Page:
The net effect of this confluence of variables, has led to a rise in core bond yields, explains Amundi.
Pascal Blanqué, Group Chief Investment Officer at Amundi, explains:
“Last year the key drivers of markets were inflation expectations and interest rates. Now, the main factors causing market movements are expectations of recession and policy actions (monetary and fiscal). On both, we believe the markets expect too much. In our central scenario we do not think an economic recession will occur in next 12 months as domestic consumption remains strong (although manufacturing is weak). However, corporate earnings may still be impacted, which is a fragile environment for equities.
“In addition, in our view, markets are too optimistic with regards to their expectations of policy measures. The ECB seems to have exceeded investor expectations by implementing easing measures. However, it is clear, that monetary policy has to go along with fiscal measures (the former alone is not sufficient to counteract low growth and low inflation). Regarding fiscal boost, we expect some fine tuning but not a substantial change in EU fiscal rules. When expectations on policy actions are high, the risk for investors to be disappointed is also high, causing volatility in most markets.
“Having said that, there are other two alternative scenarios that could play out in the future. The more negative one is that the slowdown is more pronounced than expected due to the ongoing trade war. This could affect capital expenditures or may even cause employee dismissals, particularly in the US where labour laws are flexible (however, in the short-term, businesses are reluctant to reduce staff as its expensive to replace workers), thereby affecting ‘robust’ consumption.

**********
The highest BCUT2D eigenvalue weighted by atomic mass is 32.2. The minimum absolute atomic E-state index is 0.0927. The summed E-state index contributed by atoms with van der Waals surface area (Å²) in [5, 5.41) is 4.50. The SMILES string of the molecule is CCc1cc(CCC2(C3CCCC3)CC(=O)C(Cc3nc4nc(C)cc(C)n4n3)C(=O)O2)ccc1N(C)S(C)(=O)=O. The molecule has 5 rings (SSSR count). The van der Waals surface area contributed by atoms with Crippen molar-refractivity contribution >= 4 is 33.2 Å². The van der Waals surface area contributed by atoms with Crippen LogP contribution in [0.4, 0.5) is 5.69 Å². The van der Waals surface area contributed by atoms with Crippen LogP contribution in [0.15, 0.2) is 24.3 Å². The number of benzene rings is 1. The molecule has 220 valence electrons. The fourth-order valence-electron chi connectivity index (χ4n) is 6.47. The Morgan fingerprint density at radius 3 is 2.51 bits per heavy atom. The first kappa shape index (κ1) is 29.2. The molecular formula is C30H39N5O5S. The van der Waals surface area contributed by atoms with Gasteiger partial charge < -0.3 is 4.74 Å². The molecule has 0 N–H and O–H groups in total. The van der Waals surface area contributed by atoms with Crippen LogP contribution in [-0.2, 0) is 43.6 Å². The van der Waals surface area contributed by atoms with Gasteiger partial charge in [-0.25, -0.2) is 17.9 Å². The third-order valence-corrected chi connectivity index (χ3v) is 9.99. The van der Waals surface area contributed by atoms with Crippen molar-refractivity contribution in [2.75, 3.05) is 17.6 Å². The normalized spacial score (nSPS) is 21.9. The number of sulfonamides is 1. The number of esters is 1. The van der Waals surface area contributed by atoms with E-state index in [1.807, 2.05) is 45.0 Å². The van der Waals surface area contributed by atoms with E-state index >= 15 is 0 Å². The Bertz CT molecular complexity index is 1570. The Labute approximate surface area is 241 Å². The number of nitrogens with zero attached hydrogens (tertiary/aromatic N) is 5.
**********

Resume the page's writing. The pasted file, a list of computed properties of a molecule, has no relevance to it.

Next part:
“Fear of recessionary risks could also lead to a recession, which could be directly negative for risk assets. There is also a third possibility – central banks implement aggressive policies and fiscal measures are used as well. This would further support risky assets. On the basis of these scenarios and the fact that we consider the first and the second the most likely ones at the moment (fragilities, with high valuations in many areas of the market and risks of disappointment), we believe that investors should remain cautious and agile.
Amundi outlines its four convictions…
(1) Interest rates will stay low leading to a continued hunt for yield among investors, given that economic growth is likely to remain subdued.
(2) Trade and politics will remain in focus with less globalisation ahead. Therefore, the importance of domestic consumption and related services in individual countries across the emerging and the developed world would increase.
(3) In equities, focus on fundamentals and earnings will be back.
(4) Liquidity remains crucial for investors as they should be aware of the trade-off between risk, return and liquidity that must be taken into account.
“Our main message for investors is to try to preserve capital in this highly uncertain scenario and be agile in looking for opportunities amid volatility. Going forward, investors will have to assess the evolving probabilities of the different scenarios. Today, our base case of the markets expecting too much on the policy mix is the most likely. There are excessive fears of a recession and also the marginal effectiveness of monetary measures is diminishing. In addition, we believe there are political and economic limitations which would prevent a fiscal u-turn in Europe/Germany.”